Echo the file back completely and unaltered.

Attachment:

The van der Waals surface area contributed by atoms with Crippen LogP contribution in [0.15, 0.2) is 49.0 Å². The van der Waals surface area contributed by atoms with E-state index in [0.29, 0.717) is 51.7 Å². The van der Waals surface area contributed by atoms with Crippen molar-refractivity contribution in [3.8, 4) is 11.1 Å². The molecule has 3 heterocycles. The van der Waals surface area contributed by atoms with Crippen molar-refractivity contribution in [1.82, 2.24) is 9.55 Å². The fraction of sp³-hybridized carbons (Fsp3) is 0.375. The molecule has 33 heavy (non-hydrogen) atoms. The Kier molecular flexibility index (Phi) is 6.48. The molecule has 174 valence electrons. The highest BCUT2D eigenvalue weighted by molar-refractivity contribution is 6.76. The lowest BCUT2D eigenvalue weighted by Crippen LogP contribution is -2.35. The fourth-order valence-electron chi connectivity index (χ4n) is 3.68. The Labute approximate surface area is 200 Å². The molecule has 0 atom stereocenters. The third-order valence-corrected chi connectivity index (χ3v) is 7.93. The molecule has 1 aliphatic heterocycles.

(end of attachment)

The van der Waals surface area contributed by atoms with Crippen LogP contribution in [0.15, 0.2) is 49.0 Å². The van der Waals surface area contributed by atoms with E-state index in [0.29, 0.717) is 51.7 Å². The van der Waals surface area contributed by atoms with Crippen molar-refractivity contribution in [3.8, 4) is 11.1 Å². The molecule has 3 heterocycles. The van der Waals surface area contributed by atoms with Crippen molar-refractivity contribution in [1.82, 2.24) is 9.55 Å². The fraction of sp³-hybridized carbons (Fsp3) is 0.375. The molecule has 33 heavy (non-hydrogen) atoms. The Kier molecular flexibility index (Phi) is 6.48. The molecule has 174 valence electrons. The highest BCUT2D eigenvalue weighted by molar-refractivity contribution is 6.76. The lowest BCUT2D eigenvalue weighted by Crippen LogP contribution is -2.35. The fourth-order valence-electron chi connectivity index (χ4n) is 3.68. The Labute approximate surface area is 200 Å². The molecule has 0 atom stereocenters. The third-order valence-corrected chi connectivity index (χ3v) is 7.93. The molecule has 1 aliphatic heterocycles.